Trainees and Program Directors will work together to tailor the trainee’s research experience to their individual interests and career goals, and to find the appropriate research mentorship team.  

Expert Mentorship

Mentorship is at the heart of our program, and  takes place in both formal and informal ways.  Through the summer months, the first year fellow meets at least weekly with one or both Program Directors, to orient them to the program, their work, and to help develop a research project proposal.  Regular bi-weekly to monthly meetings occur after that. The Program Directors will help the fellow organize a three-person mentor team. This team will consist of one of the Program Directors, an expert in the topic/content area of the trainee’s research, and an expert in the methodologies being used in the project. 

Outside of formal mentoring meetings, trainees have nearly daily contact with the fellowship faculty, in clinical work, didactic sessions, administrative meetings, and because our offices are all co-located in a small family planning pod.  All faculty welcome informal meetings and questions at any time.  Fellows may be able to participate in physician coaching as well, part of our leadership and resilience programming.

Michigan Medicine Didactic Curriculum

In addition to research training, our Program has a didactic teaching program that ensures trainees are up to date on the most current research and literature on important topics in contraception, abortion, and family planning care of medically complex patients.

In addition to family planning-specific didactics, we promote cross-specialty learning across all fellowship and advanced training programs. The University of Michigan Department of Obstetrics and Gynecology is home to ten ACGME and non-ACGME accredited fellowships in obstetrics and gynecology. Fellows across all programs participate in a Common Fellow Curriculum, which consists of twice-yearly half-day didactic sessions, focussing on issues that fellows in any specialty have in common. In addition, the department sponsors social events for fellows and advanced trainees across all specialties to further encourage collaboration and to help fellows build both a professional and personal network.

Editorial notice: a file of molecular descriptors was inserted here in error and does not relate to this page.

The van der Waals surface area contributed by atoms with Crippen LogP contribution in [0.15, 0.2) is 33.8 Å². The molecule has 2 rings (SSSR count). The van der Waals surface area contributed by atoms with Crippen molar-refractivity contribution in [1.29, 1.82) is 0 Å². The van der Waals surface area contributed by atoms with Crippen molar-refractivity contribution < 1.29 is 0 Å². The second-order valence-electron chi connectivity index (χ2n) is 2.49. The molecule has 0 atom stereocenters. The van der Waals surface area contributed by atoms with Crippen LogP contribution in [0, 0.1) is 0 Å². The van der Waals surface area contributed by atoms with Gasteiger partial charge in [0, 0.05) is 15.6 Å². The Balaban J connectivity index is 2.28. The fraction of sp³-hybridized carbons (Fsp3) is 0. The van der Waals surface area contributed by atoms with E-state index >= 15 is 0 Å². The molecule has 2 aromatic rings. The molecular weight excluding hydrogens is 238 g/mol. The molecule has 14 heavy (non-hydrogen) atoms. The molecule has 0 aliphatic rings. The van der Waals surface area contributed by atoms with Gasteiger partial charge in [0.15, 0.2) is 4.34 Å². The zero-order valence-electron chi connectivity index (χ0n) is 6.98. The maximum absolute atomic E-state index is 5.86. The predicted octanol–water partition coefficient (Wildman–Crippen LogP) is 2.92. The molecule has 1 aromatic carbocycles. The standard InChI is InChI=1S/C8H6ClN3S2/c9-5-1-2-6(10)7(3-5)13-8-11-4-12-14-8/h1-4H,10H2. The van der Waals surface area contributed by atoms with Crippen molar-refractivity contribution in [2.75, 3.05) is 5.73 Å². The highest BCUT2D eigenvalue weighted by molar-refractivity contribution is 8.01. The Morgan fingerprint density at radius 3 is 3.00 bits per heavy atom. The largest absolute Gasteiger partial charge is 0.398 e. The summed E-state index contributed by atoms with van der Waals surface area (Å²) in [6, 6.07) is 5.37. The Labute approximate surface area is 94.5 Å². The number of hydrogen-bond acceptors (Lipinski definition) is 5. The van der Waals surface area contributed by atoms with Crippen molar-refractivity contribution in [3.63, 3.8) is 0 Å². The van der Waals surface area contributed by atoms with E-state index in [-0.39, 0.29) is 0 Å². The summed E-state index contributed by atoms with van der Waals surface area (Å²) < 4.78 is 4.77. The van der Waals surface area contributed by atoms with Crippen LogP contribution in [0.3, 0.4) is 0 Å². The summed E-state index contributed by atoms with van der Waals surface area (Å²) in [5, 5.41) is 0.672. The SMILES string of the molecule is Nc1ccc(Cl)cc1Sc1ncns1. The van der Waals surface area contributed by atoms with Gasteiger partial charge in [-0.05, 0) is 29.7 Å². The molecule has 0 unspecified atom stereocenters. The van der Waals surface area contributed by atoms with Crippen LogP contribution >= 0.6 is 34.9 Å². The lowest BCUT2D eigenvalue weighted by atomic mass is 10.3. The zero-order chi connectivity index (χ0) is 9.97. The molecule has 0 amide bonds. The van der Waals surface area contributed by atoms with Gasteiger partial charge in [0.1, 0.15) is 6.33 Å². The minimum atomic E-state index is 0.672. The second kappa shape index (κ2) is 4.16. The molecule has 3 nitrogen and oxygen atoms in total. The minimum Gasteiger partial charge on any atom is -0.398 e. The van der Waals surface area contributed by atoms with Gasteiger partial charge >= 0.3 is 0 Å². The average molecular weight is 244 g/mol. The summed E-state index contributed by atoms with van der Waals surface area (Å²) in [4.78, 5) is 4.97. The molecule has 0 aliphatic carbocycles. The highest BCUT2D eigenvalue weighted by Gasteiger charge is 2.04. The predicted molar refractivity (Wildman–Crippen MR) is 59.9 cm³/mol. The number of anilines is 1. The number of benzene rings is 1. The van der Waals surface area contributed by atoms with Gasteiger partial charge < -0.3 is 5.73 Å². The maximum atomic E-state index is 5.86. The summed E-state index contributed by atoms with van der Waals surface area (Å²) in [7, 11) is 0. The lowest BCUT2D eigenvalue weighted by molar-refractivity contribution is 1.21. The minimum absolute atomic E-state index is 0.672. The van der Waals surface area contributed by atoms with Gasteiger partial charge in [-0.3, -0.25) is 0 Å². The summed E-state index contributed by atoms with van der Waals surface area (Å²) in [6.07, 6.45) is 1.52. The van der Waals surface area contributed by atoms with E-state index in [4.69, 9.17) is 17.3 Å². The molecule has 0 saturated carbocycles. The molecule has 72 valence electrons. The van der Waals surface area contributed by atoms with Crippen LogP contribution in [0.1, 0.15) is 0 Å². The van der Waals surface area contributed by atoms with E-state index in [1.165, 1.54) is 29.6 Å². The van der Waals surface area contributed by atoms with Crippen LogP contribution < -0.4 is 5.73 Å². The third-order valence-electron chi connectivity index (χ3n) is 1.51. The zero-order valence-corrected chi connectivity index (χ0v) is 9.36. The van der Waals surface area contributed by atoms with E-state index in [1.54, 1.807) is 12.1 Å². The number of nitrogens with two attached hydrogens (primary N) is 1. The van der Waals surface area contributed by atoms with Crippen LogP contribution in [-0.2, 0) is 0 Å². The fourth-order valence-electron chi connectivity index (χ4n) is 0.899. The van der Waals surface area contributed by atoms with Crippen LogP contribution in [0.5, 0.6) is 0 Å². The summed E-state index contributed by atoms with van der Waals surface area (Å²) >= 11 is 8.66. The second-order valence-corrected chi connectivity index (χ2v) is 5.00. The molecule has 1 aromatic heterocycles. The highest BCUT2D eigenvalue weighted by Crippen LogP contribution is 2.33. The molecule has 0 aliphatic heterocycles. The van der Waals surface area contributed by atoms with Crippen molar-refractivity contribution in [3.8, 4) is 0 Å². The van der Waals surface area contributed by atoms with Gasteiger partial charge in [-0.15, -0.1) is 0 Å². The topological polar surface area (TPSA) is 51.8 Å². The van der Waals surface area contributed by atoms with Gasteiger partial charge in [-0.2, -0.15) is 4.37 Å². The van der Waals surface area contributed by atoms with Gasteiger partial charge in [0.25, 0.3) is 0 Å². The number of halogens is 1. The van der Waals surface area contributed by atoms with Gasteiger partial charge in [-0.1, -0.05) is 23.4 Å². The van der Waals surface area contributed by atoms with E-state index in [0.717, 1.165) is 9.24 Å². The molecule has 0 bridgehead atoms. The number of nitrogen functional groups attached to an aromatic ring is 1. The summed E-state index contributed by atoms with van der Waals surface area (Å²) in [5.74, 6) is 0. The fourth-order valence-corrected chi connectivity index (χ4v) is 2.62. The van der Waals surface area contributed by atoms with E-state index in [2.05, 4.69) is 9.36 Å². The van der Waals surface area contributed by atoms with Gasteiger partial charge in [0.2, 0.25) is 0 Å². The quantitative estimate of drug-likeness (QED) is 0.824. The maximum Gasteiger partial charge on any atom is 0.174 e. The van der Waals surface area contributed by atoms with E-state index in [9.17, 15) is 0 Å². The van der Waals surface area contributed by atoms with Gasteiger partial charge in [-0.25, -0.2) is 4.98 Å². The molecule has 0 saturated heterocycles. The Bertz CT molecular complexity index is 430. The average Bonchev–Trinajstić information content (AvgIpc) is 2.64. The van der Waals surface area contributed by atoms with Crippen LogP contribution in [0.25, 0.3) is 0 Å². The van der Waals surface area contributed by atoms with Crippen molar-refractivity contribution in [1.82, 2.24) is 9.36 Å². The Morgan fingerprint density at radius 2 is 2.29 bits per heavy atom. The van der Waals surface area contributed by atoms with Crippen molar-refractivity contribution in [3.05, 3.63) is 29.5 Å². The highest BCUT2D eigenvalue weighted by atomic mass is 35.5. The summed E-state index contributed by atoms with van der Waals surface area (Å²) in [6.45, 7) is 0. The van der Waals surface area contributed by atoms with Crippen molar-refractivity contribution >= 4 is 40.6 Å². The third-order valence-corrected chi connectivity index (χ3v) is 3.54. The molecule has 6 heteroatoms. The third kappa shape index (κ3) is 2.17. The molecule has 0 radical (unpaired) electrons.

We are also committed to advocacy education.  This takes place through a novel didactic curriculum on evidence based physician communication, as well as through (to the extent desired)  active participation in media interviews, legislative testimony, participation in amicus briefs, and attendance at advocacy events sponsored by the American College of Obstetricians and Gynecologists and Physicians for Reproductive Health. 

Trainees also are able to spend two months engaged in an elective of their choosing.  This could be clinical in nature, or focused on research, advocacy, working in a low-resource setting domestically or internationally, or another activity that is important to the trainees future path.

Application Information

  • Completion of an ACGME accredited residency program 

  • Completion of all three USMLE exams

Due to Department of Labor prevailing wage regulations, we are unable to consider applicants that possess any type of visa.

Applicants submit their applications via the Society for Family Planning Website.

Applications for 2021 are currently closed. 

Program Leadership

Lisa Harris, MD, PhD

Program Director

Vanessa K. Dalton, MD, MPH

Associate Program Director

Meghan Seewald, MA

Research and Administrative Manager
L4000 University Hospital South
1500 East Medical Center Drive
Ann Arbor, MI 48109-5276